SALT LAKE CITY, Utah -- In the 1980s, 400 Utah children diagnosed with autism became the subject of long-term study.
They have contributed greatly to researchers’ understanding of the disorder’s prevalence and characteristics. Just last year, a study showed a surprising number grew up to have fulfilling lives as adults with jobs, meaningful relationships.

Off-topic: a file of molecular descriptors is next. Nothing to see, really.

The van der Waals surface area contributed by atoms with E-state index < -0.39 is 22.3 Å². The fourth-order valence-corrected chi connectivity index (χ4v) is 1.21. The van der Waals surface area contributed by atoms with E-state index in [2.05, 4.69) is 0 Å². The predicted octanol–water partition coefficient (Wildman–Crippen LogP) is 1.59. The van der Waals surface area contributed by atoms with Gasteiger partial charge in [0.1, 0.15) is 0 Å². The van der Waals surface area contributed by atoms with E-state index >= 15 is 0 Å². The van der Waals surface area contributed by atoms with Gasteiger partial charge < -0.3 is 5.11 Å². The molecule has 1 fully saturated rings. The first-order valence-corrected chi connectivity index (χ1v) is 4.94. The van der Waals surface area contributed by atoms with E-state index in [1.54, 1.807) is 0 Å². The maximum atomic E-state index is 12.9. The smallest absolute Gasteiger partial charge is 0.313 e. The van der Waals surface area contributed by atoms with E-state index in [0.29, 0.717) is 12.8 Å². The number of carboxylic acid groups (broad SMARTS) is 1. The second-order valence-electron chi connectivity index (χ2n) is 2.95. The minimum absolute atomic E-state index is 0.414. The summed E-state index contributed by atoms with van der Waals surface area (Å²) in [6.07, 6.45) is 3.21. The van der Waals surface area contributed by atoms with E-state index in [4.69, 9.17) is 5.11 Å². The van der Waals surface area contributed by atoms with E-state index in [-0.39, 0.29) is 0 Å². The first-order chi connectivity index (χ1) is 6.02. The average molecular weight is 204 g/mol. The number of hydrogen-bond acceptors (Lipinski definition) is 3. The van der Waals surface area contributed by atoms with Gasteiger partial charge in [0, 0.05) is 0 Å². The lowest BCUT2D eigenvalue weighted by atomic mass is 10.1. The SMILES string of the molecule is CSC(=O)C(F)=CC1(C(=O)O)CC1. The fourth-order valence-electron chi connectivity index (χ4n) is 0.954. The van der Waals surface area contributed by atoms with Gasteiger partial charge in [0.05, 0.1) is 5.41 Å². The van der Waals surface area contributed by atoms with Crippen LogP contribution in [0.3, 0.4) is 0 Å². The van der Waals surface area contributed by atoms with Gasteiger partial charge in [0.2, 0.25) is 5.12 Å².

Now researchers want to know the "whys" behind the good and less than favorable outcomes, which will entail tracking down as many of the original 400 as possible.
"We think we can get about 70 percent of those who are still living. We know at least 20 have died,” said lead investigator William M. McMahon, professor and chairman of the University of Utah School of Medicine’s Department of Psychiatry. “We’re most concerned about reaching those who may have moved out of state."